Last US cluster bomb manufacturer ends production

The final company in the US manufacturing controversial cluster bombs announced last week that it would end production of these munitions.

Textron Systems, a Rhode Island based aerospace and defense company, had for many years produced the CBU-105 Sensor Fuzed Weapon – a 1000-pound cluster munition.

In a filing with the US Securities and Exchange Commission however, the company announced that it would be ending the production of this weapon.

“The plan provides for Textron Systems to discontinue production of its sensor-fuzed weapon product, in light of reduced orders,” the company’s statement read.

Beyond reduced orders, the company also laid the blame on political interference.

“Historically, sensor-fuzed weapon sales have relied on foreign military and direct
commercial international customers for which both executive branch and congressional approval is required. The current political environment has made it difficult
to obtain these approvals,” they claimed.

What the company is likely referring to here is a proposed sale last May of the CBU-105 cluster munitions to Saudi Arabia which was blocked by the White House.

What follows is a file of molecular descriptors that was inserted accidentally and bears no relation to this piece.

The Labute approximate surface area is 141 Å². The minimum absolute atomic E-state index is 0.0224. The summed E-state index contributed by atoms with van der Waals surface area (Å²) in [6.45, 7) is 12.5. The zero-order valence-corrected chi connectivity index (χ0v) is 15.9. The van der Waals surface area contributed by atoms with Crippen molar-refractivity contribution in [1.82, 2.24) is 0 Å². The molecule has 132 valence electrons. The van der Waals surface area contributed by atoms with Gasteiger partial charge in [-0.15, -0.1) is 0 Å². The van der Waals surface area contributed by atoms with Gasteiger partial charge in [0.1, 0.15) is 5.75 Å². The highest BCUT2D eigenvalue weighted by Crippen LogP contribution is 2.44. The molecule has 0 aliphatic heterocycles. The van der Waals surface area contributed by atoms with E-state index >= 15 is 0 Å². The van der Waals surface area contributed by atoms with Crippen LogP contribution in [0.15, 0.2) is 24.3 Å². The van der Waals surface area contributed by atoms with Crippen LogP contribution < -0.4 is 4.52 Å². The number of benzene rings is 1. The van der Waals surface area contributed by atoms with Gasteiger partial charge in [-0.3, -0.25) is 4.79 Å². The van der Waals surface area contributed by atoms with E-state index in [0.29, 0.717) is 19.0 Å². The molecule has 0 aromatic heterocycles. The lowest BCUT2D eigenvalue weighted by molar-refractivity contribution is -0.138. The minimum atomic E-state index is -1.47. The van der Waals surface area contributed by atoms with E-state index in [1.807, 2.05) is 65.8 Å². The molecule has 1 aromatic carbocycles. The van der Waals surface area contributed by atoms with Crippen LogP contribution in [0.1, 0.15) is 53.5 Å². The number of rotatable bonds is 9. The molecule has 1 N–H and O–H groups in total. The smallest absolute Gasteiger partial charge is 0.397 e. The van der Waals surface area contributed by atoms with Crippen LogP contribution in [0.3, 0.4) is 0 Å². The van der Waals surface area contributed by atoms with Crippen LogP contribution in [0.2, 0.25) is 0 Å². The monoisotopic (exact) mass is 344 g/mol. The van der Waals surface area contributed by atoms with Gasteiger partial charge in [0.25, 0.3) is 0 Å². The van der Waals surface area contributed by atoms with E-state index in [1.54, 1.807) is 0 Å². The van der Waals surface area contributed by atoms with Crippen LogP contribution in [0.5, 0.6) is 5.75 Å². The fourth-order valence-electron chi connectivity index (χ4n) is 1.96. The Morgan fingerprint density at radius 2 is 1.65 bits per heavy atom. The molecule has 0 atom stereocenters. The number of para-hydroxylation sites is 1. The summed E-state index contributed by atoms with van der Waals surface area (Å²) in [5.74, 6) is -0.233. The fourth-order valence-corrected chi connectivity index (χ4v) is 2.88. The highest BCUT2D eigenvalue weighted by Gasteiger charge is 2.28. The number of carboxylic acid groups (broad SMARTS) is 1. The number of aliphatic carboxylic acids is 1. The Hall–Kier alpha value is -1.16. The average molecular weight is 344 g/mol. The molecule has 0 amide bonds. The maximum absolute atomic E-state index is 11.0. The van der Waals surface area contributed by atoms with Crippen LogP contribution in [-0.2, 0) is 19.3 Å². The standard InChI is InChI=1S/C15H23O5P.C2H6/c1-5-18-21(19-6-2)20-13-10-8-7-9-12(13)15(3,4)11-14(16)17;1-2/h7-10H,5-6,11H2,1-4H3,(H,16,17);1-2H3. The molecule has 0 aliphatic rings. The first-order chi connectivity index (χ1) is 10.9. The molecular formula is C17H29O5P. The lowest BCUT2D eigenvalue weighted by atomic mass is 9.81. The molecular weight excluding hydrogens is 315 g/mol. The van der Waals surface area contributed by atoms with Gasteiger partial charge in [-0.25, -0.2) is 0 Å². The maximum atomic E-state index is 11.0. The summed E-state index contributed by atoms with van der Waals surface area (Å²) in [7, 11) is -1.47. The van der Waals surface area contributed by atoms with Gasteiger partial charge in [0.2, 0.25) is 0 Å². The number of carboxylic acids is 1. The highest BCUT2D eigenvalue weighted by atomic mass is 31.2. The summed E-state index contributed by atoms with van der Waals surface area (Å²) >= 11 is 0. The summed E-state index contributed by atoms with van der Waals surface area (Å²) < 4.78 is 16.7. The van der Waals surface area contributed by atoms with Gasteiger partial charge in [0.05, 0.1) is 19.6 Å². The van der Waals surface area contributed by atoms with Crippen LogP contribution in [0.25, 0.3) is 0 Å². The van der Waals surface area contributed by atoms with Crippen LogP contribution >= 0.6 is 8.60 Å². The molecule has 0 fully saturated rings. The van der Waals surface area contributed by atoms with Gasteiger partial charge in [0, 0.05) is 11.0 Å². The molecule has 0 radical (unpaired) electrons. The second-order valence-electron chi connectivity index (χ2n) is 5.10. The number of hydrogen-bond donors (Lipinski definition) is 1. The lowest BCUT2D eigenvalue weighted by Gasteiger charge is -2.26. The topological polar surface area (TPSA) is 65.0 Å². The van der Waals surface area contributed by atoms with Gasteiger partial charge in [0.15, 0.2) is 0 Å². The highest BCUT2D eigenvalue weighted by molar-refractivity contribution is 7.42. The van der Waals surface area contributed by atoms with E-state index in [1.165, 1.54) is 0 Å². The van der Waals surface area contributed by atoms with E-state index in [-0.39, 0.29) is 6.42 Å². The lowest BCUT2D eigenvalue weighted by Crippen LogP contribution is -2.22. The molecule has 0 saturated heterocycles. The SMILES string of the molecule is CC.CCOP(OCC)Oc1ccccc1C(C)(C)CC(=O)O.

The specific reason for this block is likely due to allegations that Saudi Arabia had been using these weapons in its bombing campaign in Yemen.

Cluster munitions are controversial not just due to the fact that they are area-effect weapons, but also due to the large number of ‘bomblets’ that do not explode on initial use.

These unexploded bombs litter the landscape and cause defacto minefields which harm civilians for years after the end of a conflict.

More than 100 nations have signed the Convention on Cluster Munitions, which bans the stockpiling, transfer, or use of these weapons. Nonetheless, major world powers such as the US, China or Russia have not signed on.

For this reason both the US government, and companies like Textron have come under immense pressure to end cluster bomb production, as part of a campaign led by NGOs like Human Rights Watch.

At this stage however it is unclear if this pressure directly influenced Textron’s decision, or if it was a knock-on effect of the pressure applied to the White House.

Despite this, the decision does not represent a definitive end to US cluster bomb use, as they could simply contract another manufacturer should they desire more of these weapons.